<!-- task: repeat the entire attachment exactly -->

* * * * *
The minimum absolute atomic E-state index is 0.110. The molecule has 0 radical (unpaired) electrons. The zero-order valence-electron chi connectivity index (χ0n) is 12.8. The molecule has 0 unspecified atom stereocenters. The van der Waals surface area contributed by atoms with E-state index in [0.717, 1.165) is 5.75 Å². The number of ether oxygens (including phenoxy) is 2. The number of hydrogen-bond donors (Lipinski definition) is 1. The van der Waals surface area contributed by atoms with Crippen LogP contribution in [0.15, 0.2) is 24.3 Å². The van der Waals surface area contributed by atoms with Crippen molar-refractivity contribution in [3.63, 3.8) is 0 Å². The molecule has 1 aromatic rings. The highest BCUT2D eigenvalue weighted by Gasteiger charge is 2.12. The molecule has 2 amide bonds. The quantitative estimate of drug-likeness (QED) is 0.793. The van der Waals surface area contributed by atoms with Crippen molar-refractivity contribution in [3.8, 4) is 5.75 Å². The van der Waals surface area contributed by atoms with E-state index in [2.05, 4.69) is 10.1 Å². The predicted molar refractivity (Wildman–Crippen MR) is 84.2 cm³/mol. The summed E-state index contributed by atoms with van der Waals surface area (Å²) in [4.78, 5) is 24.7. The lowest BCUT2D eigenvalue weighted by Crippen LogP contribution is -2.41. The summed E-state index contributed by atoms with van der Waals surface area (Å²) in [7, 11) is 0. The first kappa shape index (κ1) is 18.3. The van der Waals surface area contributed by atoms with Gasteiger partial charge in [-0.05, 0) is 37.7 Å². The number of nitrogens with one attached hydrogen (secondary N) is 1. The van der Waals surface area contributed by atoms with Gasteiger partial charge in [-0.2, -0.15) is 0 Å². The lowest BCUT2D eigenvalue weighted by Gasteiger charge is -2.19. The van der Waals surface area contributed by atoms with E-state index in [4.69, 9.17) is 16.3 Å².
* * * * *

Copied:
The minimum absolute atomic E-state index is 0.110. The molecule has 0 radical (unpaired) electrons. The zero-order valence-electron chi connectivity index (χ0n) is 12.8. The molecule has 0 unspecified atom stereocenters. The van der Waals surface area contributed by atoms with E-state index in [0.717, 1.165) is 5.75 Å². The number of ether oxygens (including phenoxy) is 2. The number of hydrogen-bond donors (Lipinski definition) is 1. The van der Waals surface area contributed by atoms with Crippen LogP contribution in [0.15, 0.2) is 24.3 Å². The van der Waals surface area contributed by atoms with Crippen molar-refractivity contribution in [3.63, 3.8) is 0 Å². The molecule has 1 aromatic rings. The highest BCUT2D eigenvalue weighted by Gasteiger charge is 2.12. The molecule has 2 amide bonds. The quantitative estimate of drug-likeness (QED) is 0.793. The van der Waals surface area contributed by atoms with Crippen molar-refractivity contribution in [3.8, 4) is 5.75 Å². The van der Waals surface area contributed by atoms with E-state index in [2.05, 4.69) is 10.1 Å². The predicted molar refractivity (Wildman–Crippen MR) is 84.2 cm³/mol. The summed E-state index contributed by atoms with van der Waals surface area (Å²) in [4.78, 5) is 24.7. The lowest BCUT2D eigenvalue weighted by Crippen LogP contribution is -2.41. The summed E-state index contributed by atoms with van der Waals surface area (Å²) in [7, 11) is 0. The first kappa shape index (κ1) is 18.3. The van der Waals surface area contributed by atoms with Gasteiger partial charge in [-0.05, 0) is 37.7 Å². The number of nitrogens with one attached hydrogen (secondary N) is 1. The van der Waals surface area contributed by atoms with Gasteiger partial charge in [-0.2, -0.15) is 0 Å². The lowest BCUT2D eigenvalue weighted by Gasteiger charge is -2.19. The van der Waals surface area contributed by atoms with E-state index in [4.69, 9.17) is 16.3 Å².